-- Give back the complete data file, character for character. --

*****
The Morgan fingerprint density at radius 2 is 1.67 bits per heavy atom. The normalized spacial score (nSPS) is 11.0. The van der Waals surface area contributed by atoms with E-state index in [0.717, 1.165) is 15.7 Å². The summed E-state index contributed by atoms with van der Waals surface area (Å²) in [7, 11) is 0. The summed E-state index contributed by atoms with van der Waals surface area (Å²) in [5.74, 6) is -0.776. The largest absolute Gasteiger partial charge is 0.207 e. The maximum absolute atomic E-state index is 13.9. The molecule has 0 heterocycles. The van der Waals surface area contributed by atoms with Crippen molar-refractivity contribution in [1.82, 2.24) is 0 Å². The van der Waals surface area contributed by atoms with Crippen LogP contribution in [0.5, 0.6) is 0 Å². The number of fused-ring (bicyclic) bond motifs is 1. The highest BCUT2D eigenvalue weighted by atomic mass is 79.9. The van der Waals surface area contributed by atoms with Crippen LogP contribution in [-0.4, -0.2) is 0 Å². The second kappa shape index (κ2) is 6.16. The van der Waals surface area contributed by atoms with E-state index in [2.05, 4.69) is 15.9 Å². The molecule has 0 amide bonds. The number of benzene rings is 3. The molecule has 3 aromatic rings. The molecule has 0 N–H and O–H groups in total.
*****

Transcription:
The Morgan fingerprint density at radius 2 is 1.67 bits per heavy atom. The normalized spacial score (nSPS) is 11.0. The van der Waals surface area contributed by atoms with E-state index in [0.717, 1.165) is 15.7 Å². The summed E-state index contributed by atoms with van der Waals surface area (Å²) in [7, 11) is 0. The summed E-state index contributed by atoms with van der Waals surface area (Å²) in [5.74, 6) is -0.776. The largest absolute Gasteiger partial charge is 0.207 e. The maximum absolute atomic E-state index is 13.9. The molecule has 0 heterocycles. The van der Waals surface area contributed by atoms with Crippen molar-refractivity contribution in [1.82, 2.24) is 0 Å². The van der Waals surface area contributed by atoms with Crippen LogP contribution in [0.5, 0.6) is 0 Å². The number of fused-ring (bicyclic) bond motifs is 1. The highest BCUT2D eigenvalue weighted by atomic mass is 79.9. The van der Waals surface area contributed by atoms with Crippen LogP contribution in [-0.4, -0.2) is 0 Å². The second kappa shape index (κ2) is 6.16. The van der Waals surface area contributed by atoms with E-state index in [2.05, 4.69) is 15.9 Å². The molecule has 0 amide bonds. The number of benzene rings is 3. The molecule has 3 aromatic rings. The molecule has 0 N–H and O–H groups in total.